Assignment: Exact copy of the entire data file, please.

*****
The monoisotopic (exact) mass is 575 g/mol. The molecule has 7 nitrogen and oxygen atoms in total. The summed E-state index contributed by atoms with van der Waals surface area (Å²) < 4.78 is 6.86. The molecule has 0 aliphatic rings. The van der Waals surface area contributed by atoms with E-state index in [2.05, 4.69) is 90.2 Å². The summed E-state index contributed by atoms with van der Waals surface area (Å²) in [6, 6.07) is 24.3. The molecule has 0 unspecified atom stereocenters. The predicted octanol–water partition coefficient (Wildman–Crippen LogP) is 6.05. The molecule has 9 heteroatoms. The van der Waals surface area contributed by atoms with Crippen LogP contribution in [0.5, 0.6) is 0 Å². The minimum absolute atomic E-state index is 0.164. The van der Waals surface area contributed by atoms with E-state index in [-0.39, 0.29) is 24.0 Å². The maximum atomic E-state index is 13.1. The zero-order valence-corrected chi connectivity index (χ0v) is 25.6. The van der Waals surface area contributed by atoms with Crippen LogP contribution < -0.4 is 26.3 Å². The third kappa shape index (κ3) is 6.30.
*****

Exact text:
The monoisotopic (exact) mass is 575 g/mol. The molecule has 7 nitrogen and oxygen atoms in total. The summed E-state index contributed by atoms with van der Waals surface area (Å²) < 4.78 is 6.86. The molecule has 0 aliphatic rings. The van der Waals surface area contributed by atoms with E-state index in [2.05, 4.69) is 90.2 Å². The summed E-state index contributed by atoms with van der Waals surface area (Å²) in [6, 6.07) is 24.3. The molecule has 0 unspecified atom stereocenters. The predicted octanol–water partition coefficient (Wildman–Crippen LogP) is 6.05. The molecule has 9 heteroatoms. The van der Waals surface area contributed by atoms with Crippen LogP contribution in [0.5, 0.6) is 0 Å². The minimum absolute atomic E-state index is 0.164. The van der Waals surface area contributed by atoms with E-state index in [-0.39, 0.29) is 24.0 Å². The maximum atomic E-state index is 13.1. The zero-order valence-corrected chi connectivity index (χ0v) is 25.6. The van der Waals surface area contributed by atoms with Crippen LogP contribution < -0.4 is 26.3 Å². The third kappa shape index (κ3) is 6.30.